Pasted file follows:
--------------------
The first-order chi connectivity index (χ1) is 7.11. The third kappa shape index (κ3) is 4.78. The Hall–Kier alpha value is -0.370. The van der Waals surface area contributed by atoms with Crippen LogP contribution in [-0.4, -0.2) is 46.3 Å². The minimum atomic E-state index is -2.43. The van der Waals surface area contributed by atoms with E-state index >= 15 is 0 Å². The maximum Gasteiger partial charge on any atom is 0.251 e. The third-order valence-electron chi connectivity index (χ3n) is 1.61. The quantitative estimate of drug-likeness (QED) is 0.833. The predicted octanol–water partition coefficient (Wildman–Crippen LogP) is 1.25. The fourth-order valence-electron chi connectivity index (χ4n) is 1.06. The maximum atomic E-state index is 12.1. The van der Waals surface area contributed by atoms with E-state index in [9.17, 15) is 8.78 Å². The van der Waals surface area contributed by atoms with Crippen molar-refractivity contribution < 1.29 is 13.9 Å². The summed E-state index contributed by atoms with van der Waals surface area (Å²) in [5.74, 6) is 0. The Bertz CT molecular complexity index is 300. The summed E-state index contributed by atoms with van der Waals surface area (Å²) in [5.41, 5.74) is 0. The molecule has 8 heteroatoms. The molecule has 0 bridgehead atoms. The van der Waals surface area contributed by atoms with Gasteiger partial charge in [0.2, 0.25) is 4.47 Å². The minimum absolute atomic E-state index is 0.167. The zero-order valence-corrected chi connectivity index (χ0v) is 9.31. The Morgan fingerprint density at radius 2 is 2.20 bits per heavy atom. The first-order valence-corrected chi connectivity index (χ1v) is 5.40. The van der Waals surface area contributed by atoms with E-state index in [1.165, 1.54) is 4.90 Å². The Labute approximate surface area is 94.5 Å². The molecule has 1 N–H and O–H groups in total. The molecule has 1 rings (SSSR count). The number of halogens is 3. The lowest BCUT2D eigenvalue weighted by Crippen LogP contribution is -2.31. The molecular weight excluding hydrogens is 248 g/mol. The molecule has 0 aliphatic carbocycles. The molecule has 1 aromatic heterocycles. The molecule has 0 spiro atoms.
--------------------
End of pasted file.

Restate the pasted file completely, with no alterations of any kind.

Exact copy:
The first-order chi connectivity index (χ1) is 7.11. The third kappa shape index (κ3) is 4.78. The Hall–Kier alpha value is -0.370. The van der Waals surface area contributed by atoms with Crippen LogP contribution in [-0.4, -0.2) is 46.3 Å². The minimum atomic E-state index is -2.43. The van der Waals surface area contributed by atoms with E-state index >= 15 is 0 Å². The maximum Gasteiger partial charge on any atom is 0.251 e. The third-order valence-electron chi connectivity index (χ3n) is 1.61. The quantitative estimate of drug-likeness (QED) is 0.833. The predicted octanol–water partition coefficient (Wildman–Crippen LogP) is 1.25. The fourth-order valence-electron chi connectivity index (χ4n) is 1.06. The maximum atomic E-state index is 12.1. The van der Waals surface area contributed by atoms with E-state index in [9.17, 15) is 8.78 Å². The van der Waals surface area contributed by atoms with Crippen molar-refractivity contribution < 1.29 is 13.9 Å². The summed E-state index contributed by atoms with van der Waals surface area (Å²) in [5.74, 6) is 0. The Bertz CT molecular complexity index is 300. The summed E-state index contributed by atoms with van der Waals surface area (Å²) in [5.41, 5.74) is 0. The molecule has 8 heteroatoms. The molecule has 0 bridgehead atoms. The van der Waals surface area contributed by atoms with Gasteiger partial charge in [0.2, 0.25) is 4.47 Å². The minimum absolute atomic E-state index is 0.167. The zero-order valence-corrected chi connectivity index (χ0v) is 9.31. The Morgan fingerprint density at radius 2 is 2.20 bits per heavy atom. The first-order valence-corrected chi connectivity index (χ1v) is 5.40. The van der Waals surface area contributed by atoms with E-state index in [1.165, 1.54) is 4.90 Å². The Labute approximate surface area is 94.5 Å². The molecule has 1 N–H and O–H groups in total. The molecule has 1 rings (SSSR count). The number of halogens is 3. The lowest BCUT2D eigenvalue weighted by Crippen LogP contribution is -2.31. The molecular weight excluding hydrogens is 248 g/mol. The molecule has 0 aliphatic carbocycles. The molecule has 1 aromatic heterocycles. The molecule has 0 spiro atoms.